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#1 2023-03-22 15:56:18

Registered: 2023-01-04
Posts: 2,308

New Malware in the REF2924 Group's Arsenal to Avoid Detection

The REF2924 threat organization has been seen utilizing previously unseen malware in its attacks against entities in South and Southeast Asia.
Elastic Security Labs' NAPLISTENER malware is an HTTP listener written in C# that is designed to avoid "network-based forms of detection."
In 2022, an activity cluster called REF2924 was related to attacks on an entity in Afghanistan as well as the Foreign Affairs Office of an ASEAN member.
The threat actor's modus operandi shows overlap with another hacker group, ChamelGang, which was documented in October 2021 by Russian cybersecurity firm Positive Technologies.

The group's orchestrated attack may have used Microsoft Exchange servers exposed to the Internet to deploy backdoors such as DOORME, SIESTAGRAPH and ShadowPad. DOORME is an Internet Information Services (IIS) backdoor module that provides remote access to compromised networks and executes other malware and tools.

SIESTAGRAPH uses the Microsoft Graph API for command and control via Outlook and OneDrive, with the ability to run arbitrary commands via Command Prompt, upload and download files from OneDrive, and take screenshots. ShadowPad is a privately sold modular backdoor and successor to PlugX that allows threat actors to maintain permanent access to infected computers and run shell commands and subsequent payloads.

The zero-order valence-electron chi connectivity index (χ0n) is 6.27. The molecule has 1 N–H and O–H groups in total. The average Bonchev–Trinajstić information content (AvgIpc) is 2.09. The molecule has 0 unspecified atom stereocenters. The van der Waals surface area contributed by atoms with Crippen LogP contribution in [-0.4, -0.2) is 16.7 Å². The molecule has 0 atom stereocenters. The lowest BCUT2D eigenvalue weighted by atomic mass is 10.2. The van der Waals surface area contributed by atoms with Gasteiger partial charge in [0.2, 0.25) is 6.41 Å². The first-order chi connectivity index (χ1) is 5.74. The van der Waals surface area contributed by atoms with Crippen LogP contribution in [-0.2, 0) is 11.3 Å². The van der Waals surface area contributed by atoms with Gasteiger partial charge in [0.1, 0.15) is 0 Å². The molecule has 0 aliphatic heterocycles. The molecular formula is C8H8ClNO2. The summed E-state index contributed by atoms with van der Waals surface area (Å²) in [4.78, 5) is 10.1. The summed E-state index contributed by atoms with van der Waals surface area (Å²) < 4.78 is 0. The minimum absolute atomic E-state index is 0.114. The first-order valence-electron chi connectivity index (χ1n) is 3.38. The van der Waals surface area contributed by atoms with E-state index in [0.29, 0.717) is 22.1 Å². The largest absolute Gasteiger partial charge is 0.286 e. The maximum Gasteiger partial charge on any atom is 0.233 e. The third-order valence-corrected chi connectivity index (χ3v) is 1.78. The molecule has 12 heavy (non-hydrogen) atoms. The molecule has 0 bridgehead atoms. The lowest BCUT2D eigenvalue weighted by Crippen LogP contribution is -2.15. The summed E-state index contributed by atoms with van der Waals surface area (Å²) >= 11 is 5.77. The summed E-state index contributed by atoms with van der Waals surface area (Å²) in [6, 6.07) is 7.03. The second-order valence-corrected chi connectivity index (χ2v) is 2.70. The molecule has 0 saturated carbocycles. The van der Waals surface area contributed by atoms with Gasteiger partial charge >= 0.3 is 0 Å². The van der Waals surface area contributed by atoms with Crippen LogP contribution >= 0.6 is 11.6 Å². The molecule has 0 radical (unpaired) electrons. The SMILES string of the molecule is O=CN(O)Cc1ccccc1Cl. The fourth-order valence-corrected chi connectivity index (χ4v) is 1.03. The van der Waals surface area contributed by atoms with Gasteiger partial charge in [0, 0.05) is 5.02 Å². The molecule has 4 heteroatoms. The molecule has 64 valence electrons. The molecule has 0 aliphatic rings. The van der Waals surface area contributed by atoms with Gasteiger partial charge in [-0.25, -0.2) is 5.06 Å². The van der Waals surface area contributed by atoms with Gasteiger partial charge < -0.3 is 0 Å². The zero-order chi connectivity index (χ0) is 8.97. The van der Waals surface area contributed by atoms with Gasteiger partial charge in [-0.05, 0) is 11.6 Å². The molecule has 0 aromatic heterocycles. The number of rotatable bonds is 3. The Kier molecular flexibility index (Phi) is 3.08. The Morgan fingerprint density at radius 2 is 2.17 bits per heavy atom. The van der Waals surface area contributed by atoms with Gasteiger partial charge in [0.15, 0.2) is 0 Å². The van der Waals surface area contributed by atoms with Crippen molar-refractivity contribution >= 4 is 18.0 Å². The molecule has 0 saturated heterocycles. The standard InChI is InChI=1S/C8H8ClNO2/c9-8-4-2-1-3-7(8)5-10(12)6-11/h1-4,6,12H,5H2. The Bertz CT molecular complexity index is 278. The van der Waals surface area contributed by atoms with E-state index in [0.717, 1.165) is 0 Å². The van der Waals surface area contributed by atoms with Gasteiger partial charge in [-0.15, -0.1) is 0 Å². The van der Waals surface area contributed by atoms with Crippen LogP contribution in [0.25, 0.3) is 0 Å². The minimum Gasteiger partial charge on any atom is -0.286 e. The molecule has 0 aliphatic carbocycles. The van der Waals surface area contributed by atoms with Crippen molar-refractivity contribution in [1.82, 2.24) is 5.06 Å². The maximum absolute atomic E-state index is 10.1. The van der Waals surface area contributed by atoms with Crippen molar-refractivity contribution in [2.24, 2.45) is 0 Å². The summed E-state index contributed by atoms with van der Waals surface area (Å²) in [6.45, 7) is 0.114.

The use of ShadowPad is notable because it suggests possible links to Chinese hacking groups that have used malware in various campaigns over the years. Adding to this growing list of malware arsenals used by REF2924 is NAPLISTENER ("wmdtc.exe"), which masquerades as a legitimate service, Microsoft Distributed Transaction Coordinator ("msdtc.exe"), in an attempt to get under the radar and create persistent. access.

"NAPLISTENER creates an HTTP request listener that processes incoming requests from the Internet, reads all submitted data, decodes it from Base64 format and executes it in memory," said security researcher Remko Sprooten. Code analysis showed that threat actors borrowed or reused code from open source projects hosted on GitHub to develop their own tools, suggesting that REF2924 may be actively building various cyberweapons.

The findings come as the Vietnamese organization was targeted in late December 2022 against a previously unknown Windows backdoor codenamed PIPEDANCE to facilitate post-compromise and lateral displacement operations, including the deployment of Cobalt Strike.


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